It was a story straight out of a Hollywood script. David Ayres, a 42-year-old Zamboni driver and kidney transplant recipient, stepped in for the Carolina Hurricanes as an emergency goaltender Feb. 22 in Toronto. After letting the first two shots to get past him, Ayres, who had played minor league hockey, stopped the final eight shots sent his way and helped Carolina defeat the Toronto Maple Leafs, 6-3.
Ayres’ performance happened 40 years to the day after the U.S. Olympic hockey team’s “Miracle on Ice” at the Lake Placid Olympics. Ayres’ performance was certainly miraculous, and Upper Deck announced Friday it had secured a deal with a guy who could well be called “Rudy on Ice.”
It’s a warm, feel-good story, and hockey fans wondered if a trading card commemorating the event was possible.
Upper Deck cut a deal with Ayres, but it had to come up with an individual contract. That’s because Ayres is not a member of the NHL Players’ Association. Upper Deck holds the rights to NHL trading cards through the league and the NHLPA, but the company found a way to include Ayres in this year’s sets.
Upper Deck announce that an Ayres card will be released through the company’s Game Dated Moments on e-Pack. These will be tangible, physical cards that a collector can hold, and they can be mailed to collectors, Upper Deck said on its blog Friday.
Upper Deck also will honor Ayres with a Young Guns Update Rookie card, which will include UD exclusive parallels numbered to 100 and High Gloss parallels numbered to 10. These cards will be part of the 2019-2020 NHL SP Authentic set. A checklist is below.
Ayres’ story is amazing. He stepped between the pipes after both of the Hurricanes’ goalies went down with injuries. Ayres became only the third emergency goaltender in the modern era to play in the NHL, according to The Hockey News. He set several marks during the game, logging 28 minutes, 41 seconds in net. That is the most ice time by an emergency goalie in NHL history.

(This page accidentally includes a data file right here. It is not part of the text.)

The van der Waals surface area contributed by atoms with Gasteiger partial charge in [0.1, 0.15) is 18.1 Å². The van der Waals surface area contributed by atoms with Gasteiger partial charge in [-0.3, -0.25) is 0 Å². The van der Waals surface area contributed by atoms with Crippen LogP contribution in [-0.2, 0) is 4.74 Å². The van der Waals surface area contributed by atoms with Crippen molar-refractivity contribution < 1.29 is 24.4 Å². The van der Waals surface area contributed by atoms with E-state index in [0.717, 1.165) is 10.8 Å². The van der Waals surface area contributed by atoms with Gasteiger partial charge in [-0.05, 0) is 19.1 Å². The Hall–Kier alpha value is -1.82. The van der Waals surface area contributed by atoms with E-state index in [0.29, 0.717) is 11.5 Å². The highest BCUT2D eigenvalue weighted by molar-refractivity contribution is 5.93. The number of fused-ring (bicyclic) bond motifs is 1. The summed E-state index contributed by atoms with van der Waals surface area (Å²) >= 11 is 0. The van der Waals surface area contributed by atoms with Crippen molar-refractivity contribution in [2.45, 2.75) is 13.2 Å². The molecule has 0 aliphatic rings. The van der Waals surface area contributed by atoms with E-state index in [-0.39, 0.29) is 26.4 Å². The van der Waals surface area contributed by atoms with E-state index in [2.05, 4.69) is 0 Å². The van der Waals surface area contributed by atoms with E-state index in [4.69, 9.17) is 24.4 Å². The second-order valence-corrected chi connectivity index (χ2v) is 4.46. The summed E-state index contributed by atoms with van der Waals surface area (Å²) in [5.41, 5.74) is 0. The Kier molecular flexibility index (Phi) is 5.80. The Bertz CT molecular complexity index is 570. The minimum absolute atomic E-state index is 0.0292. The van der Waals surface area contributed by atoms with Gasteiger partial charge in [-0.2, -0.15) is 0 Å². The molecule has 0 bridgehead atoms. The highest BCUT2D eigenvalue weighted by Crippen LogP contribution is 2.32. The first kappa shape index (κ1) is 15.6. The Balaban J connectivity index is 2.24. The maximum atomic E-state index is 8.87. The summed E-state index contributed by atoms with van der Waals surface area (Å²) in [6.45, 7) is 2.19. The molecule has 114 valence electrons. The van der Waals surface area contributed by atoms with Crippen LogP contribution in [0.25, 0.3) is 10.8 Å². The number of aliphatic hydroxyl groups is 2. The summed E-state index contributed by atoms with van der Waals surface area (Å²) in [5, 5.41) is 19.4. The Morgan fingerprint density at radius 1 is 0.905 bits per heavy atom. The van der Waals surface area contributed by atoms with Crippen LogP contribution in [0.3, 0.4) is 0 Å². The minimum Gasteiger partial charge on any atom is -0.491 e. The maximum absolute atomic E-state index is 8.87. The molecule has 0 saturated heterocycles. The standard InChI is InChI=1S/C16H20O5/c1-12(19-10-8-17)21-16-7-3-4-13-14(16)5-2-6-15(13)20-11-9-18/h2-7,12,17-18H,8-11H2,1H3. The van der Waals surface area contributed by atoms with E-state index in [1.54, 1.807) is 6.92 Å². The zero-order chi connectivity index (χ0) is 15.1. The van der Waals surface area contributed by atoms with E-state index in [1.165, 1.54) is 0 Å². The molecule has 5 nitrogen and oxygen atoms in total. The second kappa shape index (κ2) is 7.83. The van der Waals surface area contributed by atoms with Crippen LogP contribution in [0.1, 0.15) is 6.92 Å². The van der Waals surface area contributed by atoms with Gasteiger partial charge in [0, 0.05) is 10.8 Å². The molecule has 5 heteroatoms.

Ayres also became the oldest goaltender — emergency or otherwise — to win in his regular season debut, according to The Hockey News. It was a record that had stood since the 1926-1927 season, when Hugh Lehman, who won his debut at 41 years and 21 days with the Chicago Blackhawks.
What’s even more amazing is that Ayres, who received the kidney transplant in 2004—his mother was the donor—had last played competitive for the Norwood Vipers of the Allan Cup Hockey League. It was not a pleasant stint, as Ayres went 0-8 and allowed 58 goals with a .777 save percentage, ESPN reported.
“I’ve been on this ice many times without fans,” Ayres told reporters after the game. “Put fans in the mix and it’s a whole different game, obviously. But, hey, once in a lifetime. I’ll take it.”
It was a once-in-a-lifetime experience, and now Upper Deck has produced a once-in-a-lifetime card.
And there may be more.
“Upper Deck has a few more surprises in store for collectors with regard to future Ayres content,” Chris Carlin, Upper Deck’s head of customer experience, wrote in an email. “Stay tuned.”
A memory we'll all have forever pic.twitter.com/LUxqs8o3Wr
— Carolina Hurricanes 🏳️🌈 (@Canes) February 23, 2020